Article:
Moving from extreme cases to normal cases, it can indeed be said that a vast majority of parents, especially Muslim parents do love their children. However, it is not certain that even normal parents give their children sufficient love. I would be inclined to think that most of them do not. In any case, it cannot but do good to once in a while admit the possibility that we as parents may not be giving enough love to our children. This admission would put parents in a far better position to establish a good relationship with their children than would be the case otherwise.

At this point a word should be added about the nature of love. Love does not mean continuously pampering the children and giving in to all their wishes. Love is rather a deep concern for the well-being and happiness of the children which manifests itself in softness when softness is needed and in firmness when firmness is needed. It takes a lot of effort to be firm. Parents can make that effort only if they care enough for their children.

In dealing with children try to avoid negative emotions. For example, if children are rude to you, and in the West children can be quite rude to their parents, do not ask them to clean their rooms, etc., in retaliation. Children are much more aware of their parents' real feelings than we may think. If parents have negative feelings of revengefulness towards them, they are likely to react negatively to what the parents are telling them.

We should try to be consistent with our children. We should not, for example, stop them from something bad when we are angry and tolerate it when we are in a good mood.

A good communication is also needed to establish a good parent-child relationship. If a child is not positively responding to what you are saying and this is happening again and again, then it is time not to get more and more mad and frustrated but to think and to talk to the child or otherwise find out what is going on in his or her mind.
 

Imparting muslim identity

Now let us come to the all-important topic of imparting Islamic identity to our children in the West. In this connection the main requirement evidently is that parents themselves should have a strong Muslim identity. But their are additional important points to be kept in mind.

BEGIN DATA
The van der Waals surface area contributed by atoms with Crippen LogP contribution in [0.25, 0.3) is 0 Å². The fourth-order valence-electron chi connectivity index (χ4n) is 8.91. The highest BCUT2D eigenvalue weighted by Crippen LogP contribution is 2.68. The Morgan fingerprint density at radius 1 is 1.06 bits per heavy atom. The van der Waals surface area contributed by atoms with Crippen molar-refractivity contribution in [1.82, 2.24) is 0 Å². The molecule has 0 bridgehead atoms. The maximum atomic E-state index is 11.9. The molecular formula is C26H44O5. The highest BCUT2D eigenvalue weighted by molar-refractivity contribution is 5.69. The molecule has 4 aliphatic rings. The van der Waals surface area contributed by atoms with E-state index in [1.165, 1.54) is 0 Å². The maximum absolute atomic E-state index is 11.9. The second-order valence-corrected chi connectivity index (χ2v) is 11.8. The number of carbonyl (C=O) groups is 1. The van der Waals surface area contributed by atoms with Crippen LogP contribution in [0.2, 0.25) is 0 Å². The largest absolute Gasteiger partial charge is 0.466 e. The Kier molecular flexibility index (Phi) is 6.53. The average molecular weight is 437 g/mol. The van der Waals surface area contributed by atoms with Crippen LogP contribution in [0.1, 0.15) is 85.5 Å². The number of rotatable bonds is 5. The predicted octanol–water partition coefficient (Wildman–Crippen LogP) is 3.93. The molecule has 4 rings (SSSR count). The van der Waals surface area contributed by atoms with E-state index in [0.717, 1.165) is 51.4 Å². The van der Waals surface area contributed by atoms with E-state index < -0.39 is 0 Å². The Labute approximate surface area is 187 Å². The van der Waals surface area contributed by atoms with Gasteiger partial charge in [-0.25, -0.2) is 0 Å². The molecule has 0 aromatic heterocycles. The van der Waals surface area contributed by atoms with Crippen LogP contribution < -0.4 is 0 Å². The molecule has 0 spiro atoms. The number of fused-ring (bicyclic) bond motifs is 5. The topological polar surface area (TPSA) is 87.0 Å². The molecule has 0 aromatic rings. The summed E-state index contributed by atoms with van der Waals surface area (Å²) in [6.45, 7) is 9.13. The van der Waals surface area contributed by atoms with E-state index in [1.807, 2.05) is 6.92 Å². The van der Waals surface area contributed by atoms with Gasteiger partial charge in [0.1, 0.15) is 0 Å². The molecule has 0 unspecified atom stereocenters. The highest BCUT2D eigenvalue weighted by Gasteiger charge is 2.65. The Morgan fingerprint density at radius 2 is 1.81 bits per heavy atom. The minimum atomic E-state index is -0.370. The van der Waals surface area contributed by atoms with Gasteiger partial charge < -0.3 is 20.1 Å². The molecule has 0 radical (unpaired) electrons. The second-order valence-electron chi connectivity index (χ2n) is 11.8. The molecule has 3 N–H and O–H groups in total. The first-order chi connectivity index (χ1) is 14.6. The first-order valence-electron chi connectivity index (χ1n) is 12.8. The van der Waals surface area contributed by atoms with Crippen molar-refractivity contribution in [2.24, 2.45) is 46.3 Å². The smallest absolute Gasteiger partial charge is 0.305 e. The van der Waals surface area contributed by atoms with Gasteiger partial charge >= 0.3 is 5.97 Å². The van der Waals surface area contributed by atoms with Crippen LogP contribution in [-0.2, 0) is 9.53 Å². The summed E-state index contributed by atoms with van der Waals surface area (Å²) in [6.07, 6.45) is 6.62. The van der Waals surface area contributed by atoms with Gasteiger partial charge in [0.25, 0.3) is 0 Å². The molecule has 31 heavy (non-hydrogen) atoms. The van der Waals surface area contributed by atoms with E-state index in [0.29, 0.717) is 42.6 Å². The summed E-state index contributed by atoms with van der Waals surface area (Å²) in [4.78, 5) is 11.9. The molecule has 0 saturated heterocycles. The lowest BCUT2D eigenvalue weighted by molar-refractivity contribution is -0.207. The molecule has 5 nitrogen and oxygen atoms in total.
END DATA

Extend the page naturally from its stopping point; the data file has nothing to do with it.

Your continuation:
In developing their Muslim identity we have to naturally impress upon our children that our ways are quite different from those of the rest of the western society. But this should not be done in such a way as to create hostility towards the western society as a whole. This can create emotional conflict in a child and it is also against Islam. The Holy Qur'an says of the people of the book that "they are not all alike" (3:113) and it praises some of their good qualities along with condemnation of what is wrong with them (5:85-87, 57:27, etc.). We must not therefore make a general condemnation of the western society as a whole but rather point out to them what is good in this society and what is bad. We should help them identify themselves with what is good here and to reject what is bad.

For example, we should tell them: "Most Westerners believe in the Trinity and in the divinity of Jesus (may peace be upon him), which we reject totally. But there are many Westerners who believe in one God and the prophethood of Jesus (may peace be upon him) in much the same way as we do." "Most Westerners take alcohol and/or drugs, but many reject this practice, as we Muslims do." "Many Westerners are homosexuals or are willing to morally accept this deviation. But many others consider it immoral, just as we do." "Many Westerners are for abortion but almost as many are against it." Then we should point to the evidence of the harm of the things prohibited by Islam, e.g. death by accident, ruined lives, broken homes in case of alcohol/drugs, etc. and AIDS in case of homosexuality.